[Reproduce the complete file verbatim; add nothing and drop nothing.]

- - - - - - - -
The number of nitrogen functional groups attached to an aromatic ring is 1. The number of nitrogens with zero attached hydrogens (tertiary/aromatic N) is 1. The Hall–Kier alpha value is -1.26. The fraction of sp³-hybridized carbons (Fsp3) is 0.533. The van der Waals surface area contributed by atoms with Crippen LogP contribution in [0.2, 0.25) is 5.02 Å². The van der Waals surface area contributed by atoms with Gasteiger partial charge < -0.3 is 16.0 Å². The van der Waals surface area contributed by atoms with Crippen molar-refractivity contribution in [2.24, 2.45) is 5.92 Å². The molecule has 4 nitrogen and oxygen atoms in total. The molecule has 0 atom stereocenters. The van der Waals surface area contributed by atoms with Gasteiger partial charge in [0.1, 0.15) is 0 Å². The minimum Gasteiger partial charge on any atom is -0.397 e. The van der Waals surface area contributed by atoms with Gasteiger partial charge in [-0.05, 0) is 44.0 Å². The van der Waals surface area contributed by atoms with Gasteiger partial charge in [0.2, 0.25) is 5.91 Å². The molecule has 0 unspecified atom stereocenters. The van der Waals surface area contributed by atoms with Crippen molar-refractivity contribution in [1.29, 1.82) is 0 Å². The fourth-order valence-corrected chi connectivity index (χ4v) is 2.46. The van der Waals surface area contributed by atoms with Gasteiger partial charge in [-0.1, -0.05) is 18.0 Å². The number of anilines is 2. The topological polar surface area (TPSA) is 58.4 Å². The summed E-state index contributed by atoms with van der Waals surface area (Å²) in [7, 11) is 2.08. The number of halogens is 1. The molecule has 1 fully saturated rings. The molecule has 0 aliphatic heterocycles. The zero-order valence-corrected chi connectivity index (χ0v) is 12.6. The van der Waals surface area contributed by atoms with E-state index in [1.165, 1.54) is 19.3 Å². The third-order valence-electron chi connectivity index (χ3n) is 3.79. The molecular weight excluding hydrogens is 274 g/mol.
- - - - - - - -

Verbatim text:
The number of nitrogen functional groups attached to an aromatic ring is 1. The number of nitrogens with zero attached hydrogens (tertiary/aromatic N) is 1. The Hall–Kier alpha value is -1.26. The fraction of sp³-hybridized carbons (Fsp3) is 0.533. The van der Waals surface area contributed by atoms with Crippen LogP contribution in [0.2, 0.25) is 5.02 Å². The van der Waals surface area contributed by atoms with Gasteiger partial charge < -0.3 is 16.0 Å². The van der Waals surface area contributed by atoms with Crippen molar-refractivity contribution in [2.24, 2.45) is 5.92 Å². The molecule has 4 nitrogen and oxygen atoms in total. The molecule has 0 atom stereocenters. The van der Waals surface area contributed by atoms with Gasteiger partial charge in [0.1, 0.15) is 0 Å². The minimum Gasteiger partial charge on any atom is -0.397 e. The van der Waals surface area contributed by atoms with Gasteiger partial charge in [-0.05, 0) is 44.0 Å². The van der Waals surface area contributed by atoms with Gasteiger partial charge in [0.2, 0.25) is 5.91 Å². The molecule has 0 unspecified atom stereocenters. The van der Waals surface area contributed by atoms with Crippen molar-refractivity contribution in [1.29, 1.82) is 0 Å². The fourth-order valence-corrected chi connectivity index (χ4v) is 2.46. The van der Waals surface area contributed by atoms with Gasteiger partial charge in [-0.1, -0.05) is 18.0 Å². The number of anilines is 2. The topological polar surface area (TPSA) is 58.4 Å². The summed E-state index contributed by atoms with van der Waals surface area (Å²) in [7, 11) is 2.08. The number of halogens is 1. The molecule has 1 fully saturated rings. The molecule has 0 aliphatic heterocycles. The zero-order valence-corrected chi connectivity index (χ0v) is 12.6. The van der Waals surface area contributed by atoms with E-state index in [1.165, 1.54) is 19.3 Å². The third-order valence-electron chi connectivity index (χ3n) is 3.79. The molecular weight excluding hydrogens is 274 g/mol.